Hawks Nest Incident
Hawks Nest State Park In The New River Gorge Was The Scene Of One Of The Worst Industrial Disasters In American History
The Hawks Nest Incident has always been considered as one of the worst industrial disasters in American history. That it should happen in such a beautiful rural area perhaps makes it that much worse.
It came about because a company, Union Carbide, wanted to generate electricity for a plant downstream of where the Hawks Nest State Park now stands.
In 1927 they came up with the plan to harness the power of the water from the New River by diverting it through a three mile long tunnel under the Gauley Mountain. The surge of water through the tunnel would generate the electricity before the water then rejoined the natural course of the river close to the Gauley Bridge.
To carry out this plan they built the Hawks Nest Dam across the
New River Gorge and then began to construct the tunnel under the mountain to carry the diverted river.
The contractors were a company called Rhinehart and Dennis. The workers they took on for this project were nearly all migrant African Americans who were desperately seeking any sort of work in those Depression years.
Because drilling the tunnel wasn`t strictly a mining operation the contractors chose to ignore the normal safety regulations.
The men toiled in confined spaces with little ventilation and no breathing equipment. However, whenever the management officials visited the site they all wore such equipment!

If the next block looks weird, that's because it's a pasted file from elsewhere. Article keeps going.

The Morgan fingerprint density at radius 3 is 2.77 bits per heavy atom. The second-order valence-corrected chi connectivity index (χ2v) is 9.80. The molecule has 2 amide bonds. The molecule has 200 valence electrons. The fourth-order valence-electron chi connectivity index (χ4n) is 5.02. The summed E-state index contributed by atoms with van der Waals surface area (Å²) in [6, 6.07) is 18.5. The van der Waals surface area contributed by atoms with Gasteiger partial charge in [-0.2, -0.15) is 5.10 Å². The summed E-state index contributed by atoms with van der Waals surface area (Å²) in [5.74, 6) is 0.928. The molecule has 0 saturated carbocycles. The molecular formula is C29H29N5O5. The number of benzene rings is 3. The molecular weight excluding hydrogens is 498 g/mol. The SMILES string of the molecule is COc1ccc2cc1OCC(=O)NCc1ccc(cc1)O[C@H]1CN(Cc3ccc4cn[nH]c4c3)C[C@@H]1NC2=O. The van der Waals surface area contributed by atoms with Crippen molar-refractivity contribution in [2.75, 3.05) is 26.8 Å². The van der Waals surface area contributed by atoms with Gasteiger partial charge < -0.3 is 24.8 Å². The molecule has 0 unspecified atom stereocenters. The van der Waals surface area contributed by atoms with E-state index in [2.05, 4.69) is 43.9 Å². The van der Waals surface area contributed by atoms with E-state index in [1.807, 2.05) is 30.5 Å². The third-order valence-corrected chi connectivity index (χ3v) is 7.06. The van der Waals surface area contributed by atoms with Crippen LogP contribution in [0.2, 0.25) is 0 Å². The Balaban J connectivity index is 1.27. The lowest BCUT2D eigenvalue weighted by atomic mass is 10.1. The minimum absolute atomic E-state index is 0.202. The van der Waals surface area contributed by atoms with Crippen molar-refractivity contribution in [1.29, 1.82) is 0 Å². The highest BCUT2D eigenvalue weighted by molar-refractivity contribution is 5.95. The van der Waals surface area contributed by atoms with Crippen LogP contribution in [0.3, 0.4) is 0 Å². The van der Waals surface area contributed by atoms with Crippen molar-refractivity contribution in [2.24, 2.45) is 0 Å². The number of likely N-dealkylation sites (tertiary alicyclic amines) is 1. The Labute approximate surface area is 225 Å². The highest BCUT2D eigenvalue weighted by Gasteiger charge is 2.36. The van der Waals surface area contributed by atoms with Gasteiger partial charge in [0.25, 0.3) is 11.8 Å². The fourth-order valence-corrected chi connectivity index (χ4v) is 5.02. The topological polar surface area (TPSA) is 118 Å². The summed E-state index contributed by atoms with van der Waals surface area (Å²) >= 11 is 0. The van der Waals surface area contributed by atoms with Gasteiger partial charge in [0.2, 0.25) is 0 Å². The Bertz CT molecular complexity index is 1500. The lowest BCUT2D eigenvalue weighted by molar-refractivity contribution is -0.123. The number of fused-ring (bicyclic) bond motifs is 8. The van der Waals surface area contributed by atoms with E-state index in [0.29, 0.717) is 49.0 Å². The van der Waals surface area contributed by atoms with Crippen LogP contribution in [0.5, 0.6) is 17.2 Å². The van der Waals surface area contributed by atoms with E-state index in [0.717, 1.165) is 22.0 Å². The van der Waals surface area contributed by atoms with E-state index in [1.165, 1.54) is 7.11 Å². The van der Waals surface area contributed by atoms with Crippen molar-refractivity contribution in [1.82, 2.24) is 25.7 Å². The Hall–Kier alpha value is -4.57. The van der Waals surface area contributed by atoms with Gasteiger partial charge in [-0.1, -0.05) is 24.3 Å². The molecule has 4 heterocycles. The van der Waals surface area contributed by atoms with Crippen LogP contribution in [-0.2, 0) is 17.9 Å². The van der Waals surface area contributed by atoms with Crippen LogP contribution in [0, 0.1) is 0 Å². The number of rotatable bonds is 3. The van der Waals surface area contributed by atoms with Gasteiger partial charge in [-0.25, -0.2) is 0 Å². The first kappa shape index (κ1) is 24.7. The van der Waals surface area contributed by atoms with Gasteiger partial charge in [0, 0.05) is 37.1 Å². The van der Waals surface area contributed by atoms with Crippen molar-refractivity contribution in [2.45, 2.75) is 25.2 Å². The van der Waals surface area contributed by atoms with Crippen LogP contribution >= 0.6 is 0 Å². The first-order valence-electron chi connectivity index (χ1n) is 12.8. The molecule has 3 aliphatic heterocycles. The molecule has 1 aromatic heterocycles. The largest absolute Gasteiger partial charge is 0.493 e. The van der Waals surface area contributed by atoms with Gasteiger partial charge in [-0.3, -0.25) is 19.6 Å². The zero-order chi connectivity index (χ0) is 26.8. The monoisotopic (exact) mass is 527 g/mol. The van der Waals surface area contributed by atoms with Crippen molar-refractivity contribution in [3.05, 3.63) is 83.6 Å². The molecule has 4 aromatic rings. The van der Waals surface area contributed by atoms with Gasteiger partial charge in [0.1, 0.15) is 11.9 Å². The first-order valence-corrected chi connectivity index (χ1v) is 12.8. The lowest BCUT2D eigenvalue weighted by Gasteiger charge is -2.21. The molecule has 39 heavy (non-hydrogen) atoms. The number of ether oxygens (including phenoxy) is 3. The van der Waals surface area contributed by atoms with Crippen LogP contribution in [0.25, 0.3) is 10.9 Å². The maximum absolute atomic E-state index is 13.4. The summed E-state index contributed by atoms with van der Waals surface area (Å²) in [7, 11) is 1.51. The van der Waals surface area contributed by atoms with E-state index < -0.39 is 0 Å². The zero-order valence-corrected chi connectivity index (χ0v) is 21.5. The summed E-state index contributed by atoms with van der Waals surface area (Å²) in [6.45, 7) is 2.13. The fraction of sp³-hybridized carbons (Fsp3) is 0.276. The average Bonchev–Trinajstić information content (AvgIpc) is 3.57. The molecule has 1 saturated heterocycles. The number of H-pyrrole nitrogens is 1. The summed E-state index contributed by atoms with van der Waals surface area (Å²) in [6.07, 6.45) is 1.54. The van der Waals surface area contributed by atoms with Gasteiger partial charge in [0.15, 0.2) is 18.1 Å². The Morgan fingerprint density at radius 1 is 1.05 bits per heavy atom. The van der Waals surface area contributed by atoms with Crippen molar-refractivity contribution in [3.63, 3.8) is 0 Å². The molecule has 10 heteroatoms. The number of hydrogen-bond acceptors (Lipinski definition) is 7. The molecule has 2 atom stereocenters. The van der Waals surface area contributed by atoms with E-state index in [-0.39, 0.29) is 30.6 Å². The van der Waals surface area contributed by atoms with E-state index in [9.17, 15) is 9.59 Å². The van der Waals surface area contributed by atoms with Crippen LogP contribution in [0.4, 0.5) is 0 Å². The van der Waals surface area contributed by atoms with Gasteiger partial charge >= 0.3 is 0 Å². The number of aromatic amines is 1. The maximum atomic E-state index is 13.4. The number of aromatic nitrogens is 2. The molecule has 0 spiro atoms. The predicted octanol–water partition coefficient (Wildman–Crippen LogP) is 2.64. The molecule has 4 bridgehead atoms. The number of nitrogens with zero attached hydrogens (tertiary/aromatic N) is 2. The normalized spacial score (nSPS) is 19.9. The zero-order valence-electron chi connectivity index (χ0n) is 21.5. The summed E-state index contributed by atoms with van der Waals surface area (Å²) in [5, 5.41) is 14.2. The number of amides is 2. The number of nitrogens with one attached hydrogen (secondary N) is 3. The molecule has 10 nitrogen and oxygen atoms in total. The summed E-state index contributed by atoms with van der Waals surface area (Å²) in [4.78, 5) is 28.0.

The tunnel was being drilled through sandstone rock rich with silica deposits. As they drilled a very fine dust was produced which the men unknowingly ingested as they breathed.
They soon began to fall very ill. What they were suffering from was silicosis, which is an accumulation of the fine silica dust particles in their lungs. It is thought that the contractors knew what was causing the widespread sickness but just elected to carry on working. The men that fell ill were quickly replaced with new workers just desperate to earn a wage.
The men that were ill generally left the area to return to their homes. Many died from the silicosis, some not even surviving a year!
Because no workers records were kept the tradgedy of the Hawks Nest Incident is that no one really knows the numbers of those who were afflicted.
An historical marker on the site only records only 109 deaths. However, a Congressional hearing which took place later placed the death toll at 476.
Over 3,000 workers were involved in the tunneling operation, so sources that calculate that as many as 1,000 could have suffered and died may not be a wild estimate.
The companies involved in the construction never paid any compensation or acknowledged any responsibility.
The tunnel is still in operation to this day but the Hawks Nest Incident will always remain a black mark against the way American Industry used to treat its employees.
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